Local kayak team faces stiffest test.

Emitt Witt and Bill Harris have competed in many kayak races.

But nothing like the one they’re preparing for later this month.

On July 21 Harris, a retired USGS employee from Dixon, and Witt, of Rolla who works at both the USGS and Missouri S&T, begin their trek in the Yukon 1,000, billed as the longest kayak race in the world.

The race begins on the Yukon River in Whitehorse, Yukon Territory, Canada and ends at the Dalton Highway in Alaska.

As its name suggests, the length of the race is approximately 1,000 miles and crosses the Arctic Circle twice.

“Very few participate in this race for a number of reasons,” Witt said. “But mostly because it is an expedition style race - where the participants have to be extremely fit for an endurance race and experienced in wilderness survival.”

Fewer than 20 teams compete in the event, held every other year. This year less than 10 teams are in the field. Of the teams that start, less than half usually finish for a number of reasons, including weather conditions; bear, wolf or moose attacks; sickness; severe injury; boat failure, or exhaustion.

“The Yukon River is pretty wild and woolly,” Witt said. “It’s pretty dangerous.”

The Rolla team will include a third person as well - Dan Vincent, who also works at USGS.

“While Bill and I will be the in-boat racers, our team really consists of three people - Bill, Danny and myself,” Witt said. “Danny has been our trusted third member of the team since we began this silly sport. He has served as the ground crew coordinator for all our races. Without his support, we would not have done as well as we have over the years.

“Danny’s job on this race is to be accessible to recuse personnel if needed and to transfer the vehicle to the finish line as well as help our slimy bodies into it for the drive to Fairbanks for a hot shower and a hotel room. His job is most important and represents one of the logistical challenges with doing this event. There are only two or three access points to the river from a motor vehicle, so he will not be able to support us even if it were allowed.”

Harris and Witt participated in the Missouri River 340 in 2010 as a scholarship fundraiser in memory of their friend and former USGS employee, Dr. Jeff Spooner.

Since then the duo have teamed in numerous races.

Twice Witt and Harris teamed to compete in the Missouri River 340, running from Kansas City to St. Charles. The duo finished sixth in the tandem race in 2010 and fourth in 2012.

Also in 2012 the two finished first in the 80-mile tandem Race For The Rivers event on the Missouri River.

Harris has also competed in some solo kayak races, including the Yukon 460 - the shorter version of the July 21 event.

“Bill did the Yukon 460 solo in 2011,” Witt said. “A member of your team is required to have done one of those races to qualify (for the July 21 race).”

The upcoming race will be by far the duo’s stiffest test.

“The race is totally unsupported, meaning we are required to carry everything for the duration of the race,” Witt said. “We are given two weeks to finish, but Bill and I plan to finish in seven days. This will require 18 hours of paddling per day with the mandatory six-hour stop each night at a pace of eight mph.

“We will be paddling a tandem kayak loaded with about 250 pounds of gear. We have participated in a large number of races since 2010, always placing with the top five finishers. We don’t know the capability of our competitors, but if they have invested time and money into doing this, they will be formidable. I look forward to meeting them.”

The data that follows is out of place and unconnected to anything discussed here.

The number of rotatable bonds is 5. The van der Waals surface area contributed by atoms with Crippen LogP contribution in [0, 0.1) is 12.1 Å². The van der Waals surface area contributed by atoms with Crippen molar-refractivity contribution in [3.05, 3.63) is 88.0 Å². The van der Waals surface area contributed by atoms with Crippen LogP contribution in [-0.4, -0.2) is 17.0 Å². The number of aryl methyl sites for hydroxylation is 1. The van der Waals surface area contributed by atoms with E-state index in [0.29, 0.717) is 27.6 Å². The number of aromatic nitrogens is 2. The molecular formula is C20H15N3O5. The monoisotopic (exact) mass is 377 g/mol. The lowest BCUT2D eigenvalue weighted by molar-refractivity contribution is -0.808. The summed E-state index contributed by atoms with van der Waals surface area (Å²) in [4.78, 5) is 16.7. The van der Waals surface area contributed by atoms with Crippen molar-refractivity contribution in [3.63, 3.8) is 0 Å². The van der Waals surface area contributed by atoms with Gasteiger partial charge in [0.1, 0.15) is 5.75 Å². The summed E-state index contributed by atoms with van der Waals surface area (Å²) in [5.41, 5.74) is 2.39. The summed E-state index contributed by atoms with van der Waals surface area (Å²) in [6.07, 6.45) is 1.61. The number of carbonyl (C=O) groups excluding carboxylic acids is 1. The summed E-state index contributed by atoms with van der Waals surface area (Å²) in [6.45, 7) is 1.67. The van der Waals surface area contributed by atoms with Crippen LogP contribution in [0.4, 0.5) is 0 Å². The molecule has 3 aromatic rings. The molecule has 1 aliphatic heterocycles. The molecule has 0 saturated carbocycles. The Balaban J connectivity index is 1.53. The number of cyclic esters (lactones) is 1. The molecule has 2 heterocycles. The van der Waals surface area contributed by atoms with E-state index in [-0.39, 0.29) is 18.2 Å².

Witt and Harris will use the same kayak they used to claim sixth place in the Missouri River 340 in 2010 and fourth place in 2012. “During a race in Tennessee in May, we actually did that race with the boat loaded with all the same gear we plan to take on the Yukon 1,000,” Witt said. “And we took second place in the 46-mile event. The other competitors in that race wondered why we were loading the boat with sleeping bags, tents and bear containers full of food for a one-day race. We earned their respect when we finished second and explained to them the purpose of all our trouble. Now we have to do it for real!”

The daily conditions will be different this time, however.

“The weather on the Yukon River can be extreme,” Witt said. “I understand there are many severe thunderstorms, high winds and temperatures that can range from 30 to 70 degrees each day. The water is just above freezing since it is fed by glacial drainage. It is also extremely silty, which will require us to employ our survival skills to drink. It is a large river with discharge equivalent to the Mississippi River during flood stage.

“We have one Class 2 rapid we must negotiate and a 30-mile lake to cross that routinely has 2-to-3 foot seas. To top it all off, it rains most of the time up there - an icy-cold rain that soaks everything no matter how careful you are packing. One would think the six-hour mandatory stop would be a relief, but we will be almost too tired to set up camp dealing with clouds of mosquitos and black flies and feeding bears. Not a typical float trip on one of our local Ozark rivers.”

Those interested in following the Yukon 1000 race can do so by linking to the tracker on the Yukon 1000 webpage http://yukon1000.com/14y/results.php

“Both Bill and I are required to wear SPOT GPS trackers that feed the race website with our precise location,” Witt said. “These are neat safety devices that send a signal of our location every 30 minutes to a satellite, which subsequently updates various websites.

“If something were to happen to us or we got separated for some reason, we could push the SOS button and rescue will be forthcoming. Our team name is Sam McGee, after the famed poem ‘The Cremation of Sam McGee,’ by Robert Service.”